Skip to main content

Raising the Bar--Coaching for Excellence

Raising the Bar

"As leaders, you have countless opportunities every day to either raise or lower "the bar." Allowing mediocrity lowers the bar. You can raise the bar by reminding people of standards and by guiding and coaching. This program includes a simple seven-step process for coaching toward excellence."

On November 30th I attended Pam Chambers' workshop "Raising the Bar--Coaching for Excellence." 

Coaching is a prime opportunity for improving skills and developing better employees.  One of the least liked aspects of coaching, however, is what Pam refers to as "The Difficult Conversation."

As both supervisors and supervisees, I think we can take something away from her seven-step process.

An important point to remember is that a "difficult conversation" is stemming from a difficult situation; something is not going right and it needs to be dealt with.  We all have areas where we could improve, so as employees it is important to know this and try not to take things personally.  Pam suggest considering keeping this little phrase in mind when delivering a message about something that an employee is not doing well:

"Water is wet.
Rocks are hard.
You are 5 minutes late."

This straight-forward approach does not judge; it states a fact.  As an employee, it is important to keep in mind that the supervisor is stating what is just a fact.  Receiving a correction in this way is much more acceptable to most people--there isn't judgement.  What just "is" can be corrected without emotion or drama, or explained and a solution can be developed.

The Difficult Conversation Steps
  1. Identify clearly what needs correction.
  2. Choose the right time and place to have the conversation.
  3. Use the Oreo cookie approach.
    1. Sincere, relevant, specific praise.
    2. The essential message
    3. Encouragement
  4. Give the other person a chance to respond.
  5. Come to an agreement about a solution.
  6. Stop talking.
  7. Follow up. When?
No one likes receiving correction, but this method is straightforward and clear.  Free of drama and with clear expectation-setting, these steps can allow both manager and staff to clear the air and move on.

Pam promotes positive coaching.  It is very, very important to be sincere; seeming sincere is a long way from actual sincerity.  Believe in your staff--their qualities make them incredibly good at what they do.  As a manager, it is your job to help them succeed and grow.  If you truly believe in your staff, sincere praise should not be hard to deliver.

I encourage all of the ISC staff to take a minute today and consider your fellow employees.  What are their best qualities?  How can YOU, regardless of your position, help and encourage them?



Popular posts from this blog

E pule kakou . . .

Aloha all,
I was trying to think so hard of a "techie" tip and finally gave up. I even googled "tips and tricks" for various programs and then thought "I can't blog about something I don't actually use!" Then, as I was sitting in my Papa Makua class, doing all kinds of protocal and thought about how we keep looking for a short pule to do to open our meetings. I had `A`ali`i write a pule in Hawaiian. He was worried about the grammar and structure of it so I asked Kelly C. to kökua by editing and doing an audio recording so you can hear the pronunciation. Hope it's helpful :)

E ho`omalu käkou
E kö mäkou makua i loko o ka lani
Mahalo no nä pömaika`i a pau. Mahalo no ke ali`i lokomaika`i o Pauahi a me këia kula nei. E `olu`olu, e kia`i iä mäkou i ke alahele küpono me ka lökahi.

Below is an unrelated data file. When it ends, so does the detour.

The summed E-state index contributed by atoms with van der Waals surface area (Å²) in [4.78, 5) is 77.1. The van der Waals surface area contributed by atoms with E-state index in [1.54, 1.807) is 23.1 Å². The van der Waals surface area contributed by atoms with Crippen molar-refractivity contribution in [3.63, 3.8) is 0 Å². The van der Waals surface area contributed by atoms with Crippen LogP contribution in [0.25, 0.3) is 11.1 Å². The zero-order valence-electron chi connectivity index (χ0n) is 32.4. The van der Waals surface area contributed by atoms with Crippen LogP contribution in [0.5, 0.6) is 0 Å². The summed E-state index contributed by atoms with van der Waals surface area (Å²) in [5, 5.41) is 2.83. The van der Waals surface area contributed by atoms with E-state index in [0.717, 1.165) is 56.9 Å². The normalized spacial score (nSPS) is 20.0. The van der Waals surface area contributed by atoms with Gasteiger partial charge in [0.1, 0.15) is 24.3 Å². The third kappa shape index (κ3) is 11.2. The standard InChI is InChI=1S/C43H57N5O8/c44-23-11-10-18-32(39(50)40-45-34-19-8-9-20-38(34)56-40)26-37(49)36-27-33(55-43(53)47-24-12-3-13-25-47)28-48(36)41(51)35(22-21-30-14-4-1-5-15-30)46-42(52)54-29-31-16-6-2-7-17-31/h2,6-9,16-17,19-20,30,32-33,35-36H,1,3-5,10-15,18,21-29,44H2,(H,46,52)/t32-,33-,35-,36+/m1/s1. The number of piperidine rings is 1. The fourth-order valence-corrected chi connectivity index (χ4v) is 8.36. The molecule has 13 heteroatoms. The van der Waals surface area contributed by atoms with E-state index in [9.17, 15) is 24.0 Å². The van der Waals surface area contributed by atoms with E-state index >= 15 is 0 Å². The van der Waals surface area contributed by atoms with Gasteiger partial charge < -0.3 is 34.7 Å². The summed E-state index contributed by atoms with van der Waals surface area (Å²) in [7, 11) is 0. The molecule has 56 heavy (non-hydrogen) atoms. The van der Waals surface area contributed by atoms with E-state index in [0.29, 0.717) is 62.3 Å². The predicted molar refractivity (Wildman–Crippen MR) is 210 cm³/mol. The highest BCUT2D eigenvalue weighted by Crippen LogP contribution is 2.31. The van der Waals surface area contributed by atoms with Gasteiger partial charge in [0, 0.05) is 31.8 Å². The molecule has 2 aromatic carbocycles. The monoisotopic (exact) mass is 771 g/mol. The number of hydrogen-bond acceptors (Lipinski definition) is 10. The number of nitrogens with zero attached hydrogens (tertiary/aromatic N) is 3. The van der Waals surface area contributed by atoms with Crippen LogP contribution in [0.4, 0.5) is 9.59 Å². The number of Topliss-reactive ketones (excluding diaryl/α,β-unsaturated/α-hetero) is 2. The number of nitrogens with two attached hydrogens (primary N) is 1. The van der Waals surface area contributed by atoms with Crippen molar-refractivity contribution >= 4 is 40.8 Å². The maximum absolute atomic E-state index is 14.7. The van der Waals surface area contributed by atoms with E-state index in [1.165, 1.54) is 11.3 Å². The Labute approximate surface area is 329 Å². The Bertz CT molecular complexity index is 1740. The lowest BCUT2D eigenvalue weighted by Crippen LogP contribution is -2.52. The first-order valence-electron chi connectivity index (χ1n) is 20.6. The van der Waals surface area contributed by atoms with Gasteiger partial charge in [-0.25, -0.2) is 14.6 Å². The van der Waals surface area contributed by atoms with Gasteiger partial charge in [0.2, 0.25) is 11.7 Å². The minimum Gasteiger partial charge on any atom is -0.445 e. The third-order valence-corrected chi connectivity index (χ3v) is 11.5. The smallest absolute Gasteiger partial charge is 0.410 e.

Ke nonoi ha`aha`a nei mäkou i ka inoa o Iesu Cristo

`Unuhi (translation):
Let us pray
Our Father in heaven
Thank you for all the many blessings. Thank you for the generous Pri…

Papa Kuʻi ʻai a me Pohaku

As part of our huakaʻi last month to Papahana Kuaola and the opportunity to work in the loʻi, I wanted to continue that thought by sharing my experience of making a papa kuʻi 'ai (poi-pounding board).

In 2008 with the encouragement from me and my co-worker, Pili Wong, Earl Kawaʻa offered to teach a papa kuʻi ʻai papa to those of us that were interested in learning what our kūpuna did as a daily way of life. For our kūpuna they had loʻi in their yards and grew their own kalo, the major source of starch in their diet. They steamed it and pounded poi or kept it whole and sliced it and ate it like bread with butter or condensed milk.

Kawaʻa was very specific on our kuleana and the commitment he required of us. Our first task was to find an au koʻi (handle) for our koʻi (adze tool). I found myself suddenly looking up at every tree I saw looking for the right branch for my koʻi. My husband found mine at a jobsite from a Haole Koa tree otherwise known as the Leucaena Leucocephala tree. I…

Highlights from the Adobe Photoshop SkillPath Seminar

Last week, Jenny Tanaka and I attended an Adobe Photoshop seminar in Waikiki at the DoubleTree hotel.

A  few major benefits of attending seminars like this include the following: seeing what is possible in the program, becoming better equipped to do research into Photoshop's features, and watching a "Photoshop guru" put some tricks into action.

In reviewing the highlights of the seminar, this post will focus on 3 things having to do with beginner-level use of Photoshop:
I.  ShortcutsII.  TricksIII.  Applications

I. Shortcuts 
One of the wonderful (albeit daunting) things about Photoshop is that there are multiple ways to do just about anything that needs doing. This can be pretty intimidating for a beginner, so it is good to start learning keyboard shortcuts if you want to start learning Photoshop. The early part of the conference went over a few of the shortcuts that our lecturers would be using throughout the day.

Basically, we were given a very small taste of the many, …